2022 was a flaming dumpster fire for crypto.
But since I have neither the heart nor the mental stability to ride that roller coaster a second time, here’s my prediction for next year:
2023 will be the year of ‘Networked’ DAOs
DAOs will move from siloed organisations to networks; a ‘web of relationships connecting people or things’, where people, information and resources can flow free (David Ehrlichman, Impact Networks).
Hold on to your hats, because we’re about to see what DAOs can really do.
But before we talk about what Networked DAOs are, why they’re better, and how they’ll arrive, let’s look at the status quo.
Currently, when you think DAO, you think Discord.
We know it’s got issues: the noise, the spam, the incessant notifications and, as Nathan Schneider put it, ‘the formidable proof of work required to keep up with the conversation’. But its obvious problems conceal something far more significant:
Discord is fundamentally incompatible with how DAOs work best.
Discord is preventing DAOs from achieving their potential because of the way it’s built.
The building block of Discord is the server. Servers have boundaries which keep things in and keep things out. Boundaries have their uses, but one of their downsides is that they prevent communications and information from passing from one side to the other easily.
This has two implications:
You can’t communicate with members of a DAO without stepping inside those boundaries yourself by joining their server.
Everything you do inside a DAO’s Discord server stays within that server even if you leave.
The second point is particularly troubling. It means that all the valuable things we spend considerable time building - relationships, reputation, achievements - none of it can be transferred.
Much like Vegas, what we do in a DAO, stays in that DAO.
Sure, we can try to replicate our network and accomplishments on platforms like LinkedIn (ugh) and migrate our favourite people to Telegram, but these are pale imitations of the original. For the most part, the server is a black hole from which little information escapes.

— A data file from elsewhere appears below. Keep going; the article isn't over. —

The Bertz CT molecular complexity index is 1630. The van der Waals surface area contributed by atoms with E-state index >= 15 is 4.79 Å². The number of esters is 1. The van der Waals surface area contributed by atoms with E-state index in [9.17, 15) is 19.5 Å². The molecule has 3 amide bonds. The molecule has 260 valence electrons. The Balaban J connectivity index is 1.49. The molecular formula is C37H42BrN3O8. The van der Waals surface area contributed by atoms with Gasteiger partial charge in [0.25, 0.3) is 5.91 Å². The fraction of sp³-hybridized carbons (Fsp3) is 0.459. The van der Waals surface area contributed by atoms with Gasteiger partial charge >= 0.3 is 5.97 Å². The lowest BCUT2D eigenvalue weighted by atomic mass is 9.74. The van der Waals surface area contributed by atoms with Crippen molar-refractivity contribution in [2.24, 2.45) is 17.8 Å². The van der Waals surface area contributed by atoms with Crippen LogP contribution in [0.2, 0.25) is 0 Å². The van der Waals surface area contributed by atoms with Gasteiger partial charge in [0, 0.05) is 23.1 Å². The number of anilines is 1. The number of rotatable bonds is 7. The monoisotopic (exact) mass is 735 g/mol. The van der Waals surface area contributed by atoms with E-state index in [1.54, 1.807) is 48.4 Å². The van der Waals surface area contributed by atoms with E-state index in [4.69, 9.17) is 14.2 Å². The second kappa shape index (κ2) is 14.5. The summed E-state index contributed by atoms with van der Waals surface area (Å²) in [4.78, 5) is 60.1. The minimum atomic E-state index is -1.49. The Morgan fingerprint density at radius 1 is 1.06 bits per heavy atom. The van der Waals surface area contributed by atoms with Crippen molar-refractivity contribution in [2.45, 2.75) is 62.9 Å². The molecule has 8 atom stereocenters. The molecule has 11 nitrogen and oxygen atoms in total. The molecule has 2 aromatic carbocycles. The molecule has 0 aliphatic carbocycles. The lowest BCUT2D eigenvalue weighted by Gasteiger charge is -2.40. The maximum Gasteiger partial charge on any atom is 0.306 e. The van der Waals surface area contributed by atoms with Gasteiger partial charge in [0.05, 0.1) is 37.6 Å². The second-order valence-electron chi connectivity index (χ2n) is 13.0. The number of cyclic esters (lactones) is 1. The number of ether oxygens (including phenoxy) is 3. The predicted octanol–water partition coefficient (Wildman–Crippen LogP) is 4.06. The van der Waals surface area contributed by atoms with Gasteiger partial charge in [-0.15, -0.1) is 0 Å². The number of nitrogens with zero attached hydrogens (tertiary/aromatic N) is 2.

Just as a container dictates the shape of the water it holds, the boundaries of Discord’s servers force DAOs to become silos.
Because Discord’s boundaries turn DAOs into silos, each DAO expends significant resources to understand new contributors’ capabilities, interests and trustworthiness. Community members must do the same with everyone they interact with. It doesn’t matter whether a contributor has proven themselves a hundred times over, if it happened in another DAO, it doesn’t count.
This friction is killing DAOs, who spend more time and energy managing the community than actually doing.
It’s no picnic for contributors, either. When each DAO is trapped in its own server, finding the right communities is hard. And when you find a DAO that interests you, you have to build your reputation from scratch.
DAOs will never achieve their potential when they’re shackled by Discord. So, what’s the alternative?
From The Cellular Church:
''One of the most unfortunate misunderstandings of our time has been to think of small intentional communities as groups 'within the church.' They are not organizations 'within' the church; they are the church''.
In web3 speak: the DAO isn’t a container for people, the DAO is the people and the people are the DAO.
We must connect people as part of a network and break down the barriers until ‘there are no servers, only peers’ (Nathan Schneider).